Texas Garter Snake (Thamnophis sirtalis annectens)
The Texas garter snake is a subspecies of the common garter snake and is endemic to the western United States. The solitary, diurnal snake is terrestrial in nature. It helps control pest populations in gardens, residential areas, and greenhouses. This is why it is also known by the common name garden snake.
- Species:T. sirtalis
- Subspecies:T. s. annectens
The total length of an adult, including the tail, is 15-28 in (38-71 cm).
Color and Appearance
The Texas garter snake has a greenish-black dorsum with a distinct red or bright orange stripe running down its center. There are yellowish stripes on either side of the body that spread across the 2nd, 3rd and 4th dorsal scale rows above the belly plates.
Are They Dangerous to Humans
The colubrid is generally non-aggressive though the younger snakes strike when cornered. Their mild venom is enough to subdue their prey but is harmless to humans. The bite can only produce temporary swelling and slight irritation in them. When handled, these snakes often flail about wildly, attempting to escape and release foul-smelling musk from their cloaca.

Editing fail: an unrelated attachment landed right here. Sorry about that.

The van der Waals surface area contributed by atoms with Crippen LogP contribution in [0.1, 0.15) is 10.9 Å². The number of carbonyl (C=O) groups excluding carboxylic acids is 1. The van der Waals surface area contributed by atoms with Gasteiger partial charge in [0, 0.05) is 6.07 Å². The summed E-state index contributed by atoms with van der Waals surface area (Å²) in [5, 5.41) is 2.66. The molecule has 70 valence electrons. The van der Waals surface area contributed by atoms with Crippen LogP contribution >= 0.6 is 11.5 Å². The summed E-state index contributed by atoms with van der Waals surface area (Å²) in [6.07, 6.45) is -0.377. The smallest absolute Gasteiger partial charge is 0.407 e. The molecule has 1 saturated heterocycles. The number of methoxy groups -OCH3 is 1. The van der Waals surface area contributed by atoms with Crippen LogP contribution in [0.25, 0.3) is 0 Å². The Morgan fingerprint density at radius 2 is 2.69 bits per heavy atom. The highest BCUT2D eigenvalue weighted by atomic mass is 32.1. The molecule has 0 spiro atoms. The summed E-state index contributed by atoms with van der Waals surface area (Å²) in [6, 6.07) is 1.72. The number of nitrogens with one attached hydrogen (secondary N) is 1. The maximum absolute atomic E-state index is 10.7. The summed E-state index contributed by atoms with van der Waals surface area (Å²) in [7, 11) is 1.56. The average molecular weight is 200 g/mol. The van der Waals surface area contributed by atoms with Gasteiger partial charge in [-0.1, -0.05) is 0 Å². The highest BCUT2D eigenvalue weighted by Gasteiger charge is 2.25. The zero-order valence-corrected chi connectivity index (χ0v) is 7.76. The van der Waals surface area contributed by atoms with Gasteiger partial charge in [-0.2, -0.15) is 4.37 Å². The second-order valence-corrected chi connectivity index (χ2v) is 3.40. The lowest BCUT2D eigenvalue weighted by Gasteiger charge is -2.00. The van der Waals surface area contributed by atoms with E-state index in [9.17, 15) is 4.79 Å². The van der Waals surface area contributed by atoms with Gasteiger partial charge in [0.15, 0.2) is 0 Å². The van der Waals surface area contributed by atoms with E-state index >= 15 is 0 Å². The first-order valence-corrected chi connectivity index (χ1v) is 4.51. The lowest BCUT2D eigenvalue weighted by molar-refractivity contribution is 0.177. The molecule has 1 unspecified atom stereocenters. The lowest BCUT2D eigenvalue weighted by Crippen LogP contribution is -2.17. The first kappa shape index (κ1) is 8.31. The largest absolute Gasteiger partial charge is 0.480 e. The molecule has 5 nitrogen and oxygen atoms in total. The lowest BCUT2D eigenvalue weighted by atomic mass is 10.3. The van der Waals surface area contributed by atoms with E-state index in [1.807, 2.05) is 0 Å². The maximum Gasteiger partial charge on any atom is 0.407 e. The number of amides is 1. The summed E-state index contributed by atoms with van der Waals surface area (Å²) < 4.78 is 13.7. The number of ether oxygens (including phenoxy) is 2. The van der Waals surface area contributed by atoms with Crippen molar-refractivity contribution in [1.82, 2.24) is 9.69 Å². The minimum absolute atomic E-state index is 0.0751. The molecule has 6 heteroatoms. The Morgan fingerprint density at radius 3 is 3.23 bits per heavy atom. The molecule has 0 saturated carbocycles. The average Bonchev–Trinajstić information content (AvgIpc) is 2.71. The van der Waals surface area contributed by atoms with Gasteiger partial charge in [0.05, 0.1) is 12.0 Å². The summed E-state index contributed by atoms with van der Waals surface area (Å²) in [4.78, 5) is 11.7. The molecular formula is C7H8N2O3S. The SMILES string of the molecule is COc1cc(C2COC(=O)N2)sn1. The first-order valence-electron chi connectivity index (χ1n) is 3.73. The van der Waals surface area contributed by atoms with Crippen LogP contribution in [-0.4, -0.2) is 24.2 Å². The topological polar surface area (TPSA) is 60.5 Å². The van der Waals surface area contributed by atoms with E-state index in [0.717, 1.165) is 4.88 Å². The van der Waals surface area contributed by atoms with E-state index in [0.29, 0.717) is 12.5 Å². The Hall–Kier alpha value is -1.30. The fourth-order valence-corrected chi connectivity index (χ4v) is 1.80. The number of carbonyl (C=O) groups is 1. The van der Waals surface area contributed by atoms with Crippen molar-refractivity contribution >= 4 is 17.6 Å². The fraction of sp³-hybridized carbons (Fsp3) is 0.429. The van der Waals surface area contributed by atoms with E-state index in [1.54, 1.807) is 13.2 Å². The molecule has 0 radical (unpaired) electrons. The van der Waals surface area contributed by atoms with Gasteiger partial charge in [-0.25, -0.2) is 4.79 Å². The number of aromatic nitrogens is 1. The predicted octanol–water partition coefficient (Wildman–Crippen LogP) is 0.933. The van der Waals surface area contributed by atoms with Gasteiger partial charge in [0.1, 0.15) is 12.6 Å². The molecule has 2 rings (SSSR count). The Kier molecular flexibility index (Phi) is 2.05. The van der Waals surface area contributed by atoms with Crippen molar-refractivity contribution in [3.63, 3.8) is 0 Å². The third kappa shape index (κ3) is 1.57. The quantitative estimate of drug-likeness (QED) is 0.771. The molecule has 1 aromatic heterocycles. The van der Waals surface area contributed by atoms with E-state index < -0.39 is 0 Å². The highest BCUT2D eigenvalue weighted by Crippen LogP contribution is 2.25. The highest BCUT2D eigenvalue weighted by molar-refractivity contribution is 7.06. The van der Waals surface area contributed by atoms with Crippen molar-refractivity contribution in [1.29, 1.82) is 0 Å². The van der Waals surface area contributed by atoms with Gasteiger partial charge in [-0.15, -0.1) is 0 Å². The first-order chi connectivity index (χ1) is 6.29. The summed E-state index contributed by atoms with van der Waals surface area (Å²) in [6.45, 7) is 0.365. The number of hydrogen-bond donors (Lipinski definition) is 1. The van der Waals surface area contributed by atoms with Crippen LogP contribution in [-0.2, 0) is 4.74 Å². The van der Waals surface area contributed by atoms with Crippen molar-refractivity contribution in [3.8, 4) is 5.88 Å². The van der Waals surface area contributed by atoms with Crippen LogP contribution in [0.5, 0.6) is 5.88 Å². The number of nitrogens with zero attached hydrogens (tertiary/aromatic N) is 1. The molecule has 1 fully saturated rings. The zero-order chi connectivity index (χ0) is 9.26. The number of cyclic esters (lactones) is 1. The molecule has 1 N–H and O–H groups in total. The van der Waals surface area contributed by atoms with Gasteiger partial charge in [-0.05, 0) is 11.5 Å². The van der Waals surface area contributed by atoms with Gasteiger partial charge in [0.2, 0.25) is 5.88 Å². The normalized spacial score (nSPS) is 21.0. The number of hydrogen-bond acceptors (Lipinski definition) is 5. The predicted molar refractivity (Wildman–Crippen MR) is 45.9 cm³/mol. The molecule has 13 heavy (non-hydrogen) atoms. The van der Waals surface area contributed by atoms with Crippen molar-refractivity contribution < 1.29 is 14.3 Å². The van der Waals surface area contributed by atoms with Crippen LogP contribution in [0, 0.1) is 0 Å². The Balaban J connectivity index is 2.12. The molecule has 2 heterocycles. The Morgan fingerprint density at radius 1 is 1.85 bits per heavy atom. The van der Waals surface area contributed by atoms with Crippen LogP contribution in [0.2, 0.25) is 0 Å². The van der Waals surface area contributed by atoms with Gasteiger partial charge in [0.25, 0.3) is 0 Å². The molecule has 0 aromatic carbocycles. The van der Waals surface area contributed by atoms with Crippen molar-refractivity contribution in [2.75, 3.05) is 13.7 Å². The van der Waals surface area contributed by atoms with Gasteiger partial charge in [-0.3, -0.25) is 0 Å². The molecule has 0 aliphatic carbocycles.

Texas Garter Snakes at a Glance
This garter snake is mainly found in central Texas. There are disjoined populations in western Oklahoma and southwestern Kansas. But it is uncommon even in its range and rarely found in large numbers.
It lives in a wide variety of habitats that have one thing in common. They are all located near a water source. It typically inhabits stream-side vegetation or damp soil near water bodies. It can also be found under objects like wood or old metal, in plants, and underground.
The Texas garter snake has a lifespan of 2-10 years.
The serpent is preyed upon by hawks, raccoons, foxes, herons, and other snakes.
The ambush predators eat earthworms, snails, amphibians, and insects. As they don’t have fangs, they can’t inject venom. Instead, its toxic saliva enters the prey’s bloodstream through the bite wound.
Ovoviviparous (gives birth to live young from eggs that hatch inside the body)
20-40 live young form a litter. They are fully independent from birth and can fend for themselves. They become sexually mature at 1.5-2 years of age.
digital.sfasu.edu, inaturalist.org, dfwurbanwildlife.com, eol.org